How To Cook Grass Fed Skirt Steak
Skirt steak can be a difficult cut to decipher at first. Sometimes confused with flank because of its similar properties, there are really two distinct cuts from the diaphragm of the steer.
The outside skirt steak is from the plate section, below the rib and between the brisket and flank, and usually comes with the membrane still attached, which needs to be trimmed before cooking.
Inside skirt comes from the flank—it's narrower and thinner than the outside skirt, and comes with the membrane removed.
While outer skirt is traditional for fajitas, it's the inside cut that you will find at most butchers today (I've only picked up an outside skirt while in Texas), so it will serve as the basis for the rest of this post and recipes.
There are really only two important steps to fantastic skirt steak, the first being grilling. The best skirt steaks I've had all come off a grill or an incredibly hot cast iron pan. Skirt steak loves, and needs, intense heat.
Since it's a very long, flat steak, there's a lot of surface area to develop an outstanding crust, but this shouldn't be done at the expense of overcooking the inside, which is easy to do given the thinness. The solution is a blazing hot fire to sear the steak quickly before it cooks all the way through.
The grill is the best place to build up this type of heat, where a chimney full of lit coals piled close together can get you up to 700°F of direct heat. Also, the grill provides the best surface area for this very long steak—my piece of skirt actually had to be cut in half to fit on a 22 ½ inch Weber kettle.
Over this blazing heat, a skirt steak (salted and rested, of course) will sear in a matter of minutes on each side, while finishing medium rare to medium on the inside. You don't want to cook the skirt over medium,or you'll start running into the off-putting chewiness factor.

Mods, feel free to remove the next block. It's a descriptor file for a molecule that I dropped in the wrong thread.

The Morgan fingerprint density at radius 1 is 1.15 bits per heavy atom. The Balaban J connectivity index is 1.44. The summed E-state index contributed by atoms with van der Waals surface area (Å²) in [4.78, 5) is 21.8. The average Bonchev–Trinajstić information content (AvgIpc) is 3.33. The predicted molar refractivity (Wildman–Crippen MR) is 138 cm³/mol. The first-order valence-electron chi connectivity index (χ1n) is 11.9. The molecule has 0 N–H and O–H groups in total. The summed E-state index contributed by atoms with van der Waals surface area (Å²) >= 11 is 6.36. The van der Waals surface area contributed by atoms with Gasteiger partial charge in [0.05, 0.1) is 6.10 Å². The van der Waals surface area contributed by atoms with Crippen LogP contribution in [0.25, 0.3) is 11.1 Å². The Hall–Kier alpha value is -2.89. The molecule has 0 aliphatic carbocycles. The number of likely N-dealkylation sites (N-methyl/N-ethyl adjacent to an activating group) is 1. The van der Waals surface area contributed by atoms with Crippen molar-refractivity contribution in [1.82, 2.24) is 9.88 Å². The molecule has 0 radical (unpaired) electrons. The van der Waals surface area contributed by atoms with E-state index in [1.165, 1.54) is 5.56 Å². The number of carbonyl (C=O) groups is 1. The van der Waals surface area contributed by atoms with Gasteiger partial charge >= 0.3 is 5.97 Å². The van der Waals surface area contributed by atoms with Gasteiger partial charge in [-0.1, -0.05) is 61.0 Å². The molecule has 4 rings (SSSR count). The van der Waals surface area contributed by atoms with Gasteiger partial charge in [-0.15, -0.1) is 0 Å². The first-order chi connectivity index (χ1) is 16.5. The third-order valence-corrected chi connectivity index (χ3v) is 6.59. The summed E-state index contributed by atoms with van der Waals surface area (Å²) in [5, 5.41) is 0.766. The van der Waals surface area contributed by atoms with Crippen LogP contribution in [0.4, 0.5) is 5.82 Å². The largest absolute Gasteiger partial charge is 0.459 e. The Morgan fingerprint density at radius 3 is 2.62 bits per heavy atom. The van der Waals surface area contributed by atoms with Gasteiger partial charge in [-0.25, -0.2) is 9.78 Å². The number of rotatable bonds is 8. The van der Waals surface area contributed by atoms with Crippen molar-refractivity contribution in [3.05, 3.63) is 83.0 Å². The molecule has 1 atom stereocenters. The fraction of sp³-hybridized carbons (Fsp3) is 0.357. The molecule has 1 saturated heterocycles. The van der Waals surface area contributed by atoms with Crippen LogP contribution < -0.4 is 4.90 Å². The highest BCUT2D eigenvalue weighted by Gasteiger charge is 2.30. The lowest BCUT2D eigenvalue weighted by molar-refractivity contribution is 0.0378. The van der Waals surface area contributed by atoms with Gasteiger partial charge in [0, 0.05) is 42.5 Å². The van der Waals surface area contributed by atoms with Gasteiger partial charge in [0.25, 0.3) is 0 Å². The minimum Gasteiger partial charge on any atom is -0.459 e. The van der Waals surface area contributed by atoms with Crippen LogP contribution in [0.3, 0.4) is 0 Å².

Like any steak, once the skirt is done grilling, it's going to need a ten-minute rest. Then comes the second most important part of skirt steak success: the slicing.
We already know meat should be cut against the grain, but this couldn't be more true for skirt steak; its long muscle fibers will be incredibly chewy if not cut properly.
To slice the steak, first cut each piece of skirt into a three-to-four-inch section with the grain. Then, slice each of those sections into thin strips about ¼-inch thick against the grain. This will ensure you have the shortest muscle fibers, creating nothing but a tender, flavorful steak.
I'm totally happy with skirt steak done with salt, pepper, and a little oil. This is how I usually prepare it for salads, where I like to use the dressing to add the flavor at the end as opposed to a marinade. This arugula salad with a cilantro-lime dressing is the perfect pairing for some well-cooked skirt.
Grass Fed Skirt Steak Salad
Grilled Skirt Steak over a bed of arugula, cherry tomatoes, and slices of parmesan cheese.
Skirt Steak Fajitas
wrapped in a soft corn tortilla with tomatoes and cilantro!
Skirt Steak Grilled
Grilled fast on a very hot grill, crusty on the outside, pink and juicy on the inside.